We, who count ourselves among his disciples, his followers, are brothers and sisters to him and with each other.  In case you haven’t noticed, that means we have a big family as our family incorporates people of all nationalities and backgrounds, all colors and language.  It incorporates people like us, sinners all, in need of the grace and forgiveness which God provides through Christ Jesus our Lord.

It is the Holy Spirit which creates this unique family known as the church, and we can see that spirit at work as we look around this space.  Beyond our blood relatives and neighbors, seated among us are those whom we wouldn’t have much contact with except through the church.  Yet, because each of us is a brother or sister through Jesus our Savior, we can savor the family bond we share.

That family became a little larger as a new sister, Mia Albino, became a member of God’s family in the waters of baptism. I hope that she will remember (or at least be told about) the special relationship that began on that day when she became a child of God and a sister to Jesus and all of us.

In this special relationship we love one another as brothers and sisters.  We may not always like each other, but we watch out for each other.  We help each other when in need.  We pick each other when we are down.  We encourage one another to take the baby steps we need to become well or to take a leap of faith as we move out in new directions.  We inspire each other through the ways we live out our faith and carry out the family mission God has given us to share his love through words and deeds.  Yes, we may get discouraged when life throws us a curve, but we will not be crushed for God is with us each.  And if we should ever doubt this, all we need do is look at the faces of those around us.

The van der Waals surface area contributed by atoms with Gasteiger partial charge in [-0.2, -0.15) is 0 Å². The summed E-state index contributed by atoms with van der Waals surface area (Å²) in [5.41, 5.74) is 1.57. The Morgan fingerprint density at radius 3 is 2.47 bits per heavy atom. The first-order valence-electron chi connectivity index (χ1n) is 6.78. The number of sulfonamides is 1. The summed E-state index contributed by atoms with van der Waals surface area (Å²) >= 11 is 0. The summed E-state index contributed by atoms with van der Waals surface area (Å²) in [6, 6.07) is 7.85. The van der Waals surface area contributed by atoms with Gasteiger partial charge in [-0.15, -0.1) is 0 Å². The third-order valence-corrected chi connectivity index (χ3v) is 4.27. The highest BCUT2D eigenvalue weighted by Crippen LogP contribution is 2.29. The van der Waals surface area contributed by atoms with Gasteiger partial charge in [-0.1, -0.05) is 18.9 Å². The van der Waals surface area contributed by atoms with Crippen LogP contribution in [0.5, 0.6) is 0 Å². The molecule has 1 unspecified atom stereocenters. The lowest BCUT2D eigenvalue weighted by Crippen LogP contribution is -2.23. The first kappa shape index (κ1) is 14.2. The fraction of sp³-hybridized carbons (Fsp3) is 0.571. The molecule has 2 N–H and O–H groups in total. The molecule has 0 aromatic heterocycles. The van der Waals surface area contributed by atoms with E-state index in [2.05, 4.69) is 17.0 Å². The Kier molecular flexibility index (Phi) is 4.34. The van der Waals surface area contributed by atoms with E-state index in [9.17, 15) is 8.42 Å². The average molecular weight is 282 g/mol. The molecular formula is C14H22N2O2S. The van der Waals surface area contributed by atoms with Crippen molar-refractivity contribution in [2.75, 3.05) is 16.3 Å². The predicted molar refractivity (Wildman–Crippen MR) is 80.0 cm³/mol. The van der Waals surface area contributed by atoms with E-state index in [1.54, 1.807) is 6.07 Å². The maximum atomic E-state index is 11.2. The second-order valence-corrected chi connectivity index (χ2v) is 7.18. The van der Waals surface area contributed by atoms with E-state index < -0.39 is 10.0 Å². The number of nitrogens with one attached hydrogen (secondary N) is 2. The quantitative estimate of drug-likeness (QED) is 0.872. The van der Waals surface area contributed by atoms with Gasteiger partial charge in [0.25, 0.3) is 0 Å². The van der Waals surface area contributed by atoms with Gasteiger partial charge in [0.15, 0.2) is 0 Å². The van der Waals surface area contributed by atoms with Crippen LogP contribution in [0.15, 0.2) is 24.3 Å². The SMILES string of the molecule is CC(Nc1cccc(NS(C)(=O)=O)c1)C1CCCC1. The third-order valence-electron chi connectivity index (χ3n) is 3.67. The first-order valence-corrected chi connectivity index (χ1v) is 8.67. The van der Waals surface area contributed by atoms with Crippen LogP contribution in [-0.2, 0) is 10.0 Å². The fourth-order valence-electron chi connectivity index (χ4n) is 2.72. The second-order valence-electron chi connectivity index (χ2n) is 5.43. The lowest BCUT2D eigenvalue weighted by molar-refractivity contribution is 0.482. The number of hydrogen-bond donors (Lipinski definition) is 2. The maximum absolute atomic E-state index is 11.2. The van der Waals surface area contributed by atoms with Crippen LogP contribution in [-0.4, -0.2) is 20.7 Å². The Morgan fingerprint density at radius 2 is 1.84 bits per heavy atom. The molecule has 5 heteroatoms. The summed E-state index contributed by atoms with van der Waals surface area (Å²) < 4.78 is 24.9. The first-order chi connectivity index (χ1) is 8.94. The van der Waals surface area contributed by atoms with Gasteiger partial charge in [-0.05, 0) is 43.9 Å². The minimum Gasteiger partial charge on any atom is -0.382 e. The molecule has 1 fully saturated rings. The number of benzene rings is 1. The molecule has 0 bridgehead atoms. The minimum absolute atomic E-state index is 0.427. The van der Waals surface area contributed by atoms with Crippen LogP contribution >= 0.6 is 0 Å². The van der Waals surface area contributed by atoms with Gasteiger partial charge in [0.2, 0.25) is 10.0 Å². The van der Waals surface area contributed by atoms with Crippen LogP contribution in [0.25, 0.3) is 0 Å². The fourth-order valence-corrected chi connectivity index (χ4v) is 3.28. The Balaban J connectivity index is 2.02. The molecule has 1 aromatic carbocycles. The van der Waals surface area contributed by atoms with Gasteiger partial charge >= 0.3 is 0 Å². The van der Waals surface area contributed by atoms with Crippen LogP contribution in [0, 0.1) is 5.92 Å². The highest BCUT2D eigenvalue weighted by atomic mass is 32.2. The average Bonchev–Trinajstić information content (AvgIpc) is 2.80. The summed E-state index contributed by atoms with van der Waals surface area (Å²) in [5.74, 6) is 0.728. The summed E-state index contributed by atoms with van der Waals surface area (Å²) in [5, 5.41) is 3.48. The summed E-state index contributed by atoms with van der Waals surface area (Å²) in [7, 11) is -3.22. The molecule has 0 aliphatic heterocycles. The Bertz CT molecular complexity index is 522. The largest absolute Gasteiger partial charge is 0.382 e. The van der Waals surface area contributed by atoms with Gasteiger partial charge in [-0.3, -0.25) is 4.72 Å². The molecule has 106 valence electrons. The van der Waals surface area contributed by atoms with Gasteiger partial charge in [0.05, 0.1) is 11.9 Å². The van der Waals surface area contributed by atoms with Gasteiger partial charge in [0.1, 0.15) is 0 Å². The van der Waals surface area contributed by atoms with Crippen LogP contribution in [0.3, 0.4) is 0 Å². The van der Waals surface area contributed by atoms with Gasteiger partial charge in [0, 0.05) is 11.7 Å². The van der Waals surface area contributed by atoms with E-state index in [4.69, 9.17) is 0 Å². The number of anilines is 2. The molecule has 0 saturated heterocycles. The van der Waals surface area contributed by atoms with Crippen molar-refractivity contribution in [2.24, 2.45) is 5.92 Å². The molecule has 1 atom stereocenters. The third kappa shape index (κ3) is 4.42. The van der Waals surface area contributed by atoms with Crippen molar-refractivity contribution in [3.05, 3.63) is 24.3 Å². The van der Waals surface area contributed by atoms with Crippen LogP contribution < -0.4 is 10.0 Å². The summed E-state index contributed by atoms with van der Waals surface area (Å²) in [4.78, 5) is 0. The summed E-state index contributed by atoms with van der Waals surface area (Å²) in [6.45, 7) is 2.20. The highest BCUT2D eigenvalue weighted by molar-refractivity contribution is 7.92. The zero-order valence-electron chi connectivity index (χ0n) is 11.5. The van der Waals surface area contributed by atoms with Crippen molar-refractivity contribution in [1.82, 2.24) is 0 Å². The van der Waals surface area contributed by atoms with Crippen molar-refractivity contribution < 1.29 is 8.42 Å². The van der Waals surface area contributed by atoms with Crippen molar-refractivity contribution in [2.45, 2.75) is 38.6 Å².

We don’t have to live in a special place, or gather in a crystal cathedral, or have all our ducks in a row to be family.   Jesus has proclaimed us kin.  We did not choose this relationship.  Jesus chose it for us.  He made faith and participation in his mission signs of our kinship with him and each other.  We are connected to him through baptism.  We are nurtured by him in the bread and wine of communion.  And we are united to him and each other forever.

May we know our true family through the relationship we have in Jesus Christ our Lord, who called sinners, such as us, his brothers and sisters.  And may the peace of God, which surpasses all human understanding, keep your hearts and your minds in Christ Jesus.  Amen.